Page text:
The happiness of staff is not just fundamental to retaining your workforce, but also for driving profitability, says Simon Numphud
In the AA Hotel & Hospitality Services’ recent survey, it was deeply encouraging to see the extent to which the British public care about staff wellbeing when choosing a hotel. Showing that happy staff make for happy holidays, the study revealed that eight in 10 holidaymakers believe guest experience is improved if staff are well looked after, with 78% saying they would be less inclined to book somewhere they thought had poor working conditions.
The study also revealed that over 50% of holidaymakers thought the industry should be doing more to encourage people into careers in hospitality services. At a time when less than a quarter of young people say they would consider a career in hospitality, according to an InterContinental Hotels Group study, and with People 1st reporting that we will need to recruit 1.3 million staff by 2024, not to mention the impact that Brexit may have on EU staff retention, our industry is under considerable pressure to attract and retain the best talent – and the happiness of staff is fundamental to this.
As someone who has worked in hospitality throughout my career, I have experienced first-hand how rewarding it is to be part of this vibrant, creative and dynamic sector. As the fifth-largest employer in the UK, the hospitality sector is unique in the incredible wealth of possibilities it presents to candidates of all backgrounds, both with and without qualifications. It is a sector where individuals with motivation, commitment and enthusiasm to learn can go far, and quickly. Working in hospitality equips staff with a wide range of skills, while offering a stimulating working environment where no two days are the same, with opportunities to work and travel abroad (something which many international hotel groups actively promote), immense job satisfaction and much more.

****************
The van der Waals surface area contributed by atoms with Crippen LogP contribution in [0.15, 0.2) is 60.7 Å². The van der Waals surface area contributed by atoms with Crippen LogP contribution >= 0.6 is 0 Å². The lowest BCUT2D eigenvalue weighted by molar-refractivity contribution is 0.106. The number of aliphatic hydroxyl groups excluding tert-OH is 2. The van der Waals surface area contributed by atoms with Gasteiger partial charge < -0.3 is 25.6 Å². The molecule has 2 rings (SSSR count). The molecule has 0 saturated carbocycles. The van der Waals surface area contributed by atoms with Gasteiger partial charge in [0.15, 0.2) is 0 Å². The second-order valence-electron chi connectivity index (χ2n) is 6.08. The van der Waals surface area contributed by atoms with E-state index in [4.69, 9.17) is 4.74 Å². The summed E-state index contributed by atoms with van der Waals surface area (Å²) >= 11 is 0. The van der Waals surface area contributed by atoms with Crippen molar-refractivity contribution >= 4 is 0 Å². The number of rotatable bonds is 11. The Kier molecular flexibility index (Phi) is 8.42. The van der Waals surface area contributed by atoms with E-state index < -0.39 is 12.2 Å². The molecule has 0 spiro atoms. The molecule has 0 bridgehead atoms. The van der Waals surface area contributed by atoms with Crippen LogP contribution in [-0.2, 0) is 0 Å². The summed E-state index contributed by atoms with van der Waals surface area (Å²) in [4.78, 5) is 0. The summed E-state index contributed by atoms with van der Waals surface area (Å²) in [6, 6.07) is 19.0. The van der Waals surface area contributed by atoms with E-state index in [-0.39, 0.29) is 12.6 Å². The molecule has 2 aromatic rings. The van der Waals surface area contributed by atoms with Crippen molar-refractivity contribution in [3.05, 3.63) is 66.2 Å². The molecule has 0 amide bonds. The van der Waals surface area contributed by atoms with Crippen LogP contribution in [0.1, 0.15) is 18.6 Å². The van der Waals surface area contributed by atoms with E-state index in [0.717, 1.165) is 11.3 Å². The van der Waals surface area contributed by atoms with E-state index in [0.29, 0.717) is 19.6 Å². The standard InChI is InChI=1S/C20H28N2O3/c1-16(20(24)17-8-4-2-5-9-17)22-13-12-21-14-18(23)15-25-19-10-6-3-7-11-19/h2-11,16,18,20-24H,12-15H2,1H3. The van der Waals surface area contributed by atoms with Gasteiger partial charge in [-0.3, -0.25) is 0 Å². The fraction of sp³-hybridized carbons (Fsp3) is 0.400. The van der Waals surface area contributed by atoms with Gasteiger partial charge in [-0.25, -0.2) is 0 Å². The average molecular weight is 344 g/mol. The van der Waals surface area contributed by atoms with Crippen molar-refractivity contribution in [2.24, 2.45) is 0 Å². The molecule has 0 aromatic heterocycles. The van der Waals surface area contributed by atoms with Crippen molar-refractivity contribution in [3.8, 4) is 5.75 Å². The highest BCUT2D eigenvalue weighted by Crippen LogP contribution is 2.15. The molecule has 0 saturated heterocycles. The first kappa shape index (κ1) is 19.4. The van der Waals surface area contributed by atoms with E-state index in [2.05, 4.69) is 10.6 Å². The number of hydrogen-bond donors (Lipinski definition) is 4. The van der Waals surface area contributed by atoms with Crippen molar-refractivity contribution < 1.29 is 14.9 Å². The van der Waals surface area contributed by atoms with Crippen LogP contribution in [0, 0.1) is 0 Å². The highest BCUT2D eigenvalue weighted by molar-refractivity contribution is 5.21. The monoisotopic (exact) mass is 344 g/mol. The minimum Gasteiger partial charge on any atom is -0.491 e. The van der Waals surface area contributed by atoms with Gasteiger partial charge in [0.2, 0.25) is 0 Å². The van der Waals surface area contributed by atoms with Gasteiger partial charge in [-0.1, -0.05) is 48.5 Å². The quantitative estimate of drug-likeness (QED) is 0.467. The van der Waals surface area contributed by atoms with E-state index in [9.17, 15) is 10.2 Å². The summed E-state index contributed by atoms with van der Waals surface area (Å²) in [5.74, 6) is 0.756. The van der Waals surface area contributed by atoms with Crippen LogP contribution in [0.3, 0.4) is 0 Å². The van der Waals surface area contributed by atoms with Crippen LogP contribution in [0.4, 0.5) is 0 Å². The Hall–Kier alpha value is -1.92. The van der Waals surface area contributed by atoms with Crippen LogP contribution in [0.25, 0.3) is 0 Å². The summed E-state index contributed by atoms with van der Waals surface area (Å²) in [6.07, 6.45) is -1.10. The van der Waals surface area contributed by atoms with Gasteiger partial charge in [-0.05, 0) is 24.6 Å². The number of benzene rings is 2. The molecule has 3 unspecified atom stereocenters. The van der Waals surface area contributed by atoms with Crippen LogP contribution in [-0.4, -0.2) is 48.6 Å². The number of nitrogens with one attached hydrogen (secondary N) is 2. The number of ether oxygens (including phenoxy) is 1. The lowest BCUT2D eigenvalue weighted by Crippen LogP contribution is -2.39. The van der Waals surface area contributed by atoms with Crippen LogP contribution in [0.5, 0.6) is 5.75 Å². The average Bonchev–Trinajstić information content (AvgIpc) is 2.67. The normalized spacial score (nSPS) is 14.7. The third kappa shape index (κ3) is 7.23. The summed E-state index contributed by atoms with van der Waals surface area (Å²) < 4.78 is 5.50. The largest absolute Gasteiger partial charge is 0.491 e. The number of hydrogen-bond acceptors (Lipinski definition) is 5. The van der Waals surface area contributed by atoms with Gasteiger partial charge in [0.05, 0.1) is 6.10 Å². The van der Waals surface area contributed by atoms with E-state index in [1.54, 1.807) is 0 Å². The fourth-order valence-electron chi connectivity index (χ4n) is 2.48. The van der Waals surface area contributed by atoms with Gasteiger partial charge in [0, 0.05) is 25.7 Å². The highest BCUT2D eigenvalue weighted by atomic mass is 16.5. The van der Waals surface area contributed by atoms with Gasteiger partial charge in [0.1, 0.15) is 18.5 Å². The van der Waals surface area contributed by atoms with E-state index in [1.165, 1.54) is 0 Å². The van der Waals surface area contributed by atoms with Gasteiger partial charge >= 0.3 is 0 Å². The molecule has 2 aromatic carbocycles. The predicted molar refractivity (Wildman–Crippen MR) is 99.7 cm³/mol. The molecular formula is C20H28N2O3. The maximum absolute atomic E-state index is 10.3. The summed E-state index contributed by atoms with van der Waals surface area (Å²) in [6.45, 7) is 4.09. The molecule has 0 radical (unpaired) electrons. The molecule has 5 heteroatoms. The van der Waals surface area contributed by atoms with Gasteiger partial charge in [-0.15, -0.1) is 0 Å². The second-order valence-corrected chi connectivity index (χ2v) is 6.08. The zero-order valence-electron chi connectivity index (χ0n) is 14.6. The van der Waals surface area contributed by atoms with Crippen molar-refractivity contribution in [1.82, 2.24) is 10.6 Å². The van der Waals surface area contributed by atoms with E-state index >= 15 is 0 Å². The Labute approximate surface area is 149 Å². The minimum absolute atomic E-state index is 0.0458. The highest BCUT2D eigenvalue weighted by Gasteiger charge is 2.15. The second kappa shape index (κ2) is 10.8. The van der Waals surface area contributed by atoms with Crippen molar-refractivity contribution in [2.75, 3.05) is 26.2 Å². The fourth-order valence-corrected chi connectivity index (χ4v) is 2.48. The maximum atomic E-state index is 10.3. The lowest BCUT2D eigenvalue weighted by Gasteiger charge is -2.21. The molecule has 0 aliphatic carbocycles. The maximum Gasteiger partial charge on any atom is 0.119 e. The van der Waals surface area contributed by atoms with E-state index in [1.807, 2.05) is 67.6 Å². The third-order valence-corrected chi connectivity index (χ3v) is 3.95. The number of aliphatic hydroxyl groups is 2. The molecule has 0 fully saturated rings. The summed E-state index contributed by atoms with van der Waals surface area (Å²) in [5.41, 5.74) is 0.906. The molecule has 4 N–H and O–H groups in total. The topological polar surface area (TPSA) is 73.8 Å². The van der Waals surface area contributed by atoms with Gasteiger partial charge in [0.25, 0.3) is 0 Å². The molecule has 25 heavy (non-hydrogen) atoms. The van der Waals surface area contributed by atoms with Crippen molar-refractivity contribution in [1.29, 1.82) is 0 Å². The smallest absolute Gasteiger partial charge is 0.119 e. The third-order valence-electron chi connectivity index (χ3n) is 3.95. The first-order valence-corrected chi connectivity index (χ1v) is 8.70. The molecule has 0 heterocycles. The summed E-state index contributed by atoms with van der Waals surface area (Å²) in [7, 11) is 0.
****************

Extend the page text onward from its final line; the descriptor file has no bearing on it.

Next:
But with the Best Western Careers Index report showing that careers in hospitality were among the 10 least-preferred careers for parents, it is clear that we as an industry need to work to change perceptions and make hospitality the industry of choice for young people.
To achieve this, it is more important than ever that we are engaging with prospective candidates at grass-roots level, both locally and nationally, by working with schools, colleges, universities and catering colleges to raise awareness of the incredibly diverse range of opportunities hospitality presents to young people. Additionally, supporting major initiatives such as Springboard’s Future Chef, The Caterer’s Think Again and the Royal Academy of Culinary Arts’ National Adopt a School Week, is a great way of reaching young people, and ensuring our collective voices are heard.
Whichever approach is best for each individual organisation, offering fantastic staff wellbeing needs to be at the heart of our collective recruitment strategy in order to encourage the best and brightest to choose and stick with hospitality, with the added benefit that having happy staff leads to happy guests, and ultimately drives profitability.
Simon Numphud is the managing director of AA Hotel & Hospitality Services